The movie again switched to a first-person view from one of the men. The head harness apparently serves as some type of VR device, enabling a virtual display in front of the wearer, which now fills the movie screen. The narrator announces the men are contestants who will to “race to the sea” on their pogo sticks, and so they begin to move by hopping. The virtual display shows a sequence of still images, which changes in sync with each hop of the stick. As the contestants pick up speed and hopping frequency, perhaps aided by the pogo stick mechanisms, the changing display images create a more movie-like effect.
Those images show a retrospective of human history over the previous hundred (or more?) years, relative to the contestants’ time-frame, moving forward in time. The earliest images show typical scenes from the 1980’s, and the party audience laughs at the “antique” cars and ridiculously low gas prices shown at a service station. These scenes progress though the present day into the future, from our perspective, but still in the past from the pogo stick racers’ perspective. (And possibly the party attendees as well, as if I’ve been transported into the future.)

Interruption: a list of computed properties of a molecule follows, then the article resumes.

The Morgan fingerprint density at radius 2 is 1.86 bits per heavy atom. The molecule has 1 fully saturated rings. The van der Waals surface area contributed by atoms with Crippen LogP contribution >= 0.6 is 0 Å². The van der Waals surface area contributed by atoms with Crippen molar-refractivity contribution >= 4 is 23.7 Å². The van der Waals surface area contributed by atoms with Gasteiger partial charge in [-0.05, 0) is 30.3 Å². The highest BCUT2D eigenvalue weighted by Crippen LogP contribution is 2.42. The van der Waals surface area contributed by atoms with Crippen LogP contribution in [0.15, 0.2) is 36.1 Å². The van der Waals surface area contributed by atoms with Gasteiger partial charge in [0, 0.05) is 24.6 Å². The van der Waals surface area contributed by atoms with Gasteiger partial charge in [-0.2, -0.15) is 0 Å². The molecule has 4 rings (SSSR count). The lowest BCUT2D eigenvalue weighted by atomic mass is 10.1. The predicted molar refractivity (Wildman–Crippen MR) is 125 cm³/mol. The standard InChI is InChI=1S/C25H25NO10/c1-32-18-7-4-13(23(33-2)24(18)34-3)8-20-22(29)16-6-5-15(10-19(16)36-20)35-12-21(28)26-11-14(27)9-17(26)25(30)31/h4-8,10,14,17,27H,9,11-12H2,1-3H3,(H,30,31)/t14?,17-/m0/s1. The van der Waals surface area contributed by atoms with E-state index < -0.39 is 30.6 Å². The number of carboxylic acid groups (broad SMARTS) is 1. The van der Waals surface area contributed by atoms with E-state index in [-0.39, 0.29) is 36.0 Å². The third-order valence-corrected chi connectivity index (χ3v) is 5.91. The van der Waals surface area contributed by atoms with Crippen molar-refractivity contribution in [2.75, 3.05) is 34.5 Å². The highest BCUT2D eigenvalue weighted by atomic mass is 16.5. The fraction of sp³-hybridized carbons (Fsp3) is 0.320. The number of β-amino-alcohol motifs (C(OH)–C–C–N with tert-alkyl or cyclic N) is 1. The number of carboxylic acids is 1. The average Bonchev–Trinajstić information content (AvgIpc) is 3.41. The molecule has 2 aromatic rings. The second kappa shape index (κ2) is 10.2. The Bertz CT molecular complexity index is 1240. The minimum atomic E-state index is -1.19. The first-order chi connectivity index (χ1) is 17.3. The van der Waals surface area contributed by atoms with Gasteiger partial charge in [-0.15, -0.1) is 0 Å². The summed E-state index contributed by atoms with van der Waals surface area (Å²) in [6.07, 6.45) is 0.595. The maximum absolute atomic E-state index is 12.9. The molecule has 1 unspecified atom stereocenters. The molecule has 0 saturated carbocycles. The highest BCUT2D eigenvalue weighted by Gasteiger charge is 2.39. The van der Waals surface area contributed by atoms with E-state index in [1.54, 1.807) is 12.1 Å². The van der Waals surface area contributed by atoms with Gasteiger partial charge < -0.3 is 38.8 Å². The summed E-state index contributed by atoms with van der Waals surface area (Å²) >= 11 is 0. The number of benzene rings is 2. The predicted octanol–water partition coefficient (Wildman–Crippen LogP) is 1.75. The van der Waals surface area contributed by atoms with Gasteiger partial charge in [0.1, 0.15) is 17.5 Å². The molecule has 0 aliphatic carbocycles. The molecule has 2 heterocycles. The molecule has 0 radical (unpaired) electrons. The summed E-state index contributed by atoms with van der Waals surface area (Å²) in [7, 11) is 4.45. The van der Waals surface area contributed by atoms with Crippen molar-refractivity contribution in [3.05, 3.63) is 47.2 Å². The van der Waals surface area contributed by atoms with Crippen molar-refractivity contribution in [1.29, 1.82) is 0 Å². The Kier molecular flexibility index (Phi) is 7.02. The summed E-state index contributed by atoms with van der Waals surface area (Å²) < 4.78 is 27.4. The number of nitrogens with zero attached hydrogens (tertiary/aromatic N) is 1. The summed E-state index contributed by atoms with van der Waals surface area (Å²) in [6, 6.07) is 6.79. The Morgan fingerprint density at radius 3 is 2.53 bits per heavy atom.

The scenes become disturbing, showing images of a terrible future (to us) war and genocide. We see piles of corpses and skeletons riddled with bullet holes in the skulls. Meanwhile, the racing contestants have moved out of the building and are race-hopping through a city, which we can still see through the translucent virtual display. There aren’t any cars or people. The city has a deserted, post-apocalyptic steampunk look to it, like something from the “Fallout” video game series.
As the racers exit the city and approach the shore, the display scenes approach their current time. The previous horrors have passed and a “new era” has arrived. The images show a mostly empty, sterile world. The racers enter a beach. Their pogo sticks apparently include a sophisticated control system and a base which changes shape according to the detected surface, which allows them to continue even on the sand.
At the water’s edge, we see a group of people participating in what looks like a religious ceremony. There is a ringleader with his back to the ocean, while his congregation, about 8 men and women, stand in a semi-circle facing him. They are all wearing white tunics and chanting as the water breaks at their feet. The leader gives a knowing nod as the racers approach. They had been expected.
The virtual display turns off, and we were fully immersed into one of the racers’ point of view. In fact I could feel what the racer does as he enters the surf, still on his stick. The water was cold, but not unbearably so. This wasn’t a race after all and we now understand what’s supposed to happen. I continued, though the eyes of the racer, deeper into the ocean. I could still hear chanting people now behind me. The racer continues forward, calmly not attempting to swim or turn back.
I awakened just before the waves engulfed me.